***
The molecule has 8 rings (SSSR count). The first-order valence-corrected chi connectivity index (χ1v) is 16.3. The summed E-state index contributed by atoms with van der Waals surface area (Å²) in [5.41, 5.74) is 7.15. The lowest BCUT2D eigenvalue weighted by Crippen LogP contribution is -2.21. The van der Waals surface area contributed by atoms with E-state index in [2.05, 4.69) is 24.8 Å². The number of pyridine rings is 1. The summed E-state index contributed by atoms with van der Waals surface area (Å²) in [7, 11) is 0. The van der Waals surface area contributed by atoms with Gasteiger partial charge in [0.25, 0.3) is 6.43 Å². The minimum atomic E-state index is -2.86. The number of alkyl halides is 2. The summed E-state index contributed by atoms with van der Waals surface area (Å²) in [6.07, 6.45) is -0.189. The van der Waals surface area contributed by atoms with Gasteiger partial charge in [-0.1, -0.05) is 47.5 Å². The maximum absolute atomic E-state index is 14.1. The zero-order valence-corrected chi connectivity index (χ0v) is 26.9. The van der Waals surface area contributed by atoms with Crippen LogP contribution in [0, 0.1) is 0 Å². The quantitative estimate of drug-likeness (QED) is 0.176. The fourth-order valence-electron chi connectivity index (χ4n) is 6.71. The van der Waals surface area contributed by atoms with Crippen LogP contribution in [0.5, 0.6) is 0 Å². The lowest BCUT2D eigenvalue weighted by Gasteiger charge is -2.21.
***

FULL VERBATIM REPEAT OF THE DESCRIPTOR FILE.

The molecule has 8 rings (SSSR count). The first-order valence-corrected chi connectivity index (χ1v) is 16.3. The summed E-state index contributed by atoms with van der Waals surface area (Å²) in [5.41, 5.74) is 7.15. The lowest BCUT2D eigenvalue weighted by Crippen LogP contribution is -2.21. The van der Waals surface area contributed by atoms with E-state index in [2.05, 4.69) is 24.8 Å². The number of pyridine rings is 1. The summed E-state index contributed by atoms with van der Waals surface area (Å²) in [7, 11) is 0. The van der Waals surface area contributed by atoms with Gasteiger partial charge in [0.25, 0.3) is 6.43 Å². The minimum atomic E-state index is -2.86. The number of alkyl halides is 2. The summed E-state index contributed by atoms with van der Waals surface area (Å²) in [6.07, 6.45) is -0.189. The van der Waals surface area contributed by atoms with Gasteiger partial charge in [-0.1, -0.05) is 47.5 Å². The maximum absolute atomic E-state index is 14.1. The zero-order valence-corrected chi connectivity index (χ0v) is 26.9. The van der Waals surface area contributed by atoms with Crippen LogP contribution in [0, 0.1) is 0 Å². The quantitative estimate of drug-likeness (QED) is 0.176. The fourth-order valence-electron chi connectivity index (χ4n) is 6.71. The van der Waals surface area contributed by atoms with Crippen LogP contribution in [0.5, 0.6) is 0 Å². The lowest BCUT2D eigenvalue weighted by Gasteiger charge is -2.21.